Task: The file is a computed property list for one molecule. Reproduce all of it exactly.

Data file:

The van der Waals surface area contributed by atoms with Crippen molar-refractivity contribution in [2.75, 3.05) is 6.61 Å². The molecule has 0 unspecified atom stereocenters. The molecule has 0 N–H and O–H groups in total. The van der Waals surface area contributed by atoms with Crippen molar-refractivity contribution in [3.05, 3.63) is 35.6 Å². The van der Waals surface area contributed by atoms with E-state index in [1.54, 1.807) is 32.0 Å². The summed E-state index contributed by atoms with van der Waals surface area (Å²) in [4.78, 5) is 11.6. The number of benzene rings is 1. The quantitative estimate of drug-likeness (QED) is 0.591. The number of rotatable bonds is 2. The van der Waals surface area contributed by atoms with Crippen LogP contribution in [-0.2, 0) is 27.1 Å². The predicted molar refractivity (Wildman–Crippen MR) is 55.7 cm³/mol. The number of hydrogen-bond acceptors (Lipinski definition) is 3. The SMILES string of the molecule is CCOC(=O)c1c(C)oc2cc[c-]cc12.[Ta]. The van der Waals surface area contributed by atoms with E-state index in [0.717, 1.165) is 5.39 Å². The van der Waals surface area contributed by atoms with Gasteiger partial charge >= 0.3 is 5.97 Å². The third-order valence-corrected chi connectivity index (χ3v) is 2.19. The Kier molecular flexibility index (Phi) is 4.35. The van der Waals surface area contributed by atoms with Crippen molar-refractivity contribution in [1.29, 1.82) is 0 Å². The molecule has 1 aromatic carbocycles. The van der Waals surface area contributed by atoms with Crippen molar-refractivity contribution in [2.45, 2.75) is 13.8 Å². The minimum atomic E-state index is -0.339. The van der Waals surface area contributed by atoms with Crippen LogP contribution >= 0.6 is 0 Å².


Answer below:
The van der Waals surface area contributed by atoms with Crippen molar-refractivity contribution in [2.75, 3.05) is 6.61 Å². The molecule has 0 unspecified atom stereocenters. The molecule has 0 N–H and O–H groups in total. The van der Waals surface area contributed by atoms with Crippen molar-refractivity contribution in [3.05, 3.63) is 35.6 Å². The van der Waals surface area contributed by atoms with E-state index in [1.54, 1.807) is 32.0 Å². The summed E-state index contributed by atoms with van der Waals surface area (Å²) in [4.78, 5) is 11.6. The number of benzene rings is 1. The quantitative estimate of drug-likeness (QED) is 0.591. The number of rotatable bonds is 2. The van der Waals surface area contributed by atoms with Crippen LogP contribution in [-0.2, 0) is 27.1 Å². The predicted molar refractivity (Wildman–Crippen MR) is 55.7 cm³/mol. The number of hydrogen-bond acceptors (Lipinski definition) is 3. The SMILES string of the molecule is CCOC(=O)c1c(C)oc2cc[c-]cc12.[Ta]. The van der Waals surface area contributed by atoms with E-state index in [0.717, 1.165) is 5.39 Å². The van der Waals surface area contributed by atoms with Gasteiger partial charge >= 0.3 is 5.97 Å². The third-order valence-corrected chi connectivity index (χ3v) is 2.19. The Kier molecular flexibility index (Phi) is 4.35. The van der Waals surface area contributed by atoms with Crippen molar-refractivity contribution in [1.29, 1.82) is 0 Å². The molecule has 1 aromatic carbocycles. The van der Waals surface area contributed by atoms with Crippen molar-refractivity contribution in [2.45, 2.75) is 13.8 Å². The minimum atomic E-state index is -0.339. The van der Waals surface area contributed by atoms with Crippen LogP contribution >= 0.6 is 0 Å².